The Grand Synthesis of Biology and Society
And… we have lift off! The Cultural Evolution Society is now off the ground and ready to soar. We have an ambitious agenda to bring much-needed synthesis to biology, the social sciences, and humanities. This is what our founding members called for in a survey they filled out as we set out last fall.
It is the rallying cry for birthing the field of cultural evolution with intellectual and cultural diversity that spans the globe. We have taken great care to ensure this diversity is present in the leadership structure of our governing body. Now we are ready to dive into the important matters of
- Planning the first conference (scheduled for September 13–15, 2017);
- Launching an open access scientific journal;
- Mapping out a web of research agendas; and
- Building up the organizational capacity needed to coordinate all of this and more.
This is an exciting time to be a student embarking on studies into the social dynamics of cultural systems. It is a fortuitous time for researchers to expand their inquiries and take collaboration to new levels. And it is an opportune time for social change practitioners to incorporate the best that science has to offer as they tackle problems and issues in real communities around the world.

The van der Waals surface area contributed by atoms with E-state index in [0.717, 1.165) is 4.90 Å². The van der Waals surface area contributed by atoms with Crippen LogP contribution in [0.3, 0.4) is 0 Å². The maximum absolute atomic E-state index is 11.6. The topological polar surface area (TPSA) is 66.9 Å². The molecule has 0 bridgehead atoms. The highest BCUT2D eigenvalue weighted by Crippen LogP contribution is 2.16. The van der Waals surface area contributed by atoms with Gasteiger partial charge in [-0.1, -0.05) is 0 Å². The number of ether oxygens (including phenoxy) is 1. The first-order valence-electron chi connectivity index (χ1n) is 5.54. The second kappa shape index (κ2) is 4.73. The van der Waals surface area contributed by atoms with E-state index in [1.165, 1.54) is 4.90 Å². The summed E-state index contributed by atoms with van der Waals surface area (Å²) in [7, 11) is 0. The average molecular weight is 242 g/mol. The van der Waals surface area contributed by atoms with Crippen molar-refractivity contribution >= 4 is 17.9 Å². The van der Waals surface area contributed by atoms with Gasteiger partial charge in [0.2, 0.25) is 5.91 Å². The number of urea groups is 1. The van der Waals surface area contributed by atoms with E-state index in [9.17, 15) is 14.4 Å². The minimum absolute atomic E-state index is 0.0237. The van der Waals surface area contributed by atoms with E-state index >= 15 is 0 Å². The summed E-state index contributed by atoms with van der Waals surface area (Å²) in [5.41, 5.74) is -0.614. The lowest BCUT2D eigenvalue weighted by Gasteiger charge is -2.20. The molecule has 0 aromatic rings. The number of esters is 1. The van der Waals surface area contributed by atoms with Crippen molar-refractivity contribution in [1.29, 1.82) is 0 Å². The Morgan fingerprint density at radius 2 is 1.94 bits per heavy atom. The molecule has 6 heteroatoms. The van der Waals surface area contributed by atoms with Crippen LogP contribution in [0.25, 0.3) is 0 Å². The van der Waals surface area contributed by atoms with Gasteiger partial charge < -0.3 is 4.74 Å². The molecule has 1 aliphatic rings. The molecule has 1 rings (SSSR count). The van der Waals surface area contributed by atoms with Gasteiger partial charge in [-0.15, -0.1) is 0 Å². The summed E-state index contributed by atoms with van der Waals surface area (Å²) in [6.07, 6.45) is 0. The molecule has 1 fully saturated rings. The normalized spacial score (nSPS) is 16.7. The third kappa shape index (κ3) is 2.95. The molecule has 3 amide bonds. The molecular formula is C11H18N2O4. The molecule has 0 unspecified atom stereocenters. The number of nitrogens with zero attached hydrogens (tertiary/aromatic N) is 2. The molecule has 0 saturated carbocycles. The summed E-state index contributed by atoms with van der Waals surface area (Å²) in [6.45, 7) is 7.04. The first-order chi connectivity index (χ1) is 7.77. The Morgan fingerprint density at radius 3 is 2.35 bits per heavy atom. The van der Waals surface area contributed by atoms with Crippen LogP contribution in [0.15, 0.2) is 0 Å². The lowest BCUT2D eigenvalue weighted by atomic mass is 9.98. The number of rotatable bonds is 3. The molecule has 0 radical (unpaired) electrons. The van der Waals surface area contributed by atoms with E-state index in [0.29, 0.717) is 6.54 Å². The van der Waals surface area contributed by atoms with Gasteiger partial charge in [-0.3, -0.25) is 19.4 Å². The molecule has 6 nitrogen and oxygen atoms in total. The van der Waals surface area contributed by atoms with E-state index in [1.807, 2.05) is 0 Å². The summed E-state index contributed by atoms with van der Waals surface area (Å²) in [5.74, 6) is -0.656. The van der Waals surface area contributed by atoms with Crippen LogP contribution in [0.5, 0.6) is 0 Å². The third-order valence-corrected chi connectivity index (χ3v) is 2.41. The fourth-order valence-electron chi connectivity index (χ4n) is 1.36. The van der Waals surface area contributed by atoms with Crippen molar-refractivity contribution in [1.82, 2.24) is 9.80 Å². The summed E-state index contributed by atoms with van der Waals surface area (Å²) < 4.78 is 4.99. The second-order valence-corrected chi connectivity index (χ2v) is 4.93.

Read on to learn more.
Origins of the Society
Last year, we put out a call for founding members — and quickly grew to more than 1000 researchers and social change practitioners in less than a month. We are now more than 1600 strong and ready to get down to business. Our volunteer steering committee organized elections, laid groundwork for bylaws and organizational design, ran a survey to identify the grand challenges for the field, and have now completed a transition of leadership to the newly formed executive committee that took office on September 1st.